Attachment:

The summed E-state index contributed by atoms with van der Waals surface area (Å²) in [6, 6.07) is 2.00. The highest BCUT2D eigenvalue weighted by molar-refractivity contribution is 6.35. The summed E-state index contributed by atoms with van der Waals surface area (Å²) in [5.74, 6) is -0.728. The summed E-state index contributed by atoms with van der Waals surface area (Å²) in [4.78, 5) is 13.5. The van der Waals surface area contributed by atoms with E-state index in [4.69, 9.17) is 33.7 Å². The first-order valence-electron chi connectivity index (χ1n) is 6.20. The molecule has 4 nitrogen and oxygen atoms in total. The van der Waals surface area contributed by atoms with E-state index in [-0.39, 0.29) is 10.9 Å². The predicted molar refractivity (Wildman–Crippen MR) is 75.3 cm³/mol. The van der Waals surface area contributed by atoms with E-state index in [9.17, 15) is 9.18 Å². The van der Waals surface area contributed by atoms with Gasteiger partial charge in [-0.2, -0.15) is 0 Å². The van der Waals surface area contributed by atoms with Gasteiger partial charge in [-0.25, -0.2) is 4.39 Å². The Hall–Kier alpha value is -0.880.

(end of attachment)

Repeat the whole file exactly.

The summed E-state index contributed by atoms with van der Waals surface area (Å²) in [6, 6.07) is 2.00. The highest BCUT2D eigenvalue weighted by molar-refractivity contribution is 6.35. The summed E-state index contributed by atoms with van der Waals surface area (Å²) in [5.74, 6) is -0.728. The summed E-state index contributed by atoms with van der Waals surface area (Å²) in [4.78, 5) is 13.5. The van der Waals surface area contributed by atoms with E-state index in [4.69, 9.17) is 33.7 Å². The first-order valence-electron chi connectivity index (χ1n) is 6.20. The molecule has 4 nitrogen and oxygen atoms in total. The van der Waals surface area contributed by atoms with E-state index in [-0.39, 0.29) is 10.9 Å². The predicted molar refractivity (Wildman–Crippen MR) is 75.3 cm³/mol. The van der Waals surface area contributed by atoms with E-state index in [9.17, 15) is 9.18 Å². The van der Waals surface area contributed by atoms with Gasteiger partial charge in [-0.2, -0.15) is 0 Å². The van der Waals surface area contributed by atoms with Gasteiger partial charge in [-0.25, -0.2) is 4.39 Å². The Hall–Kier alpha value is -0.880.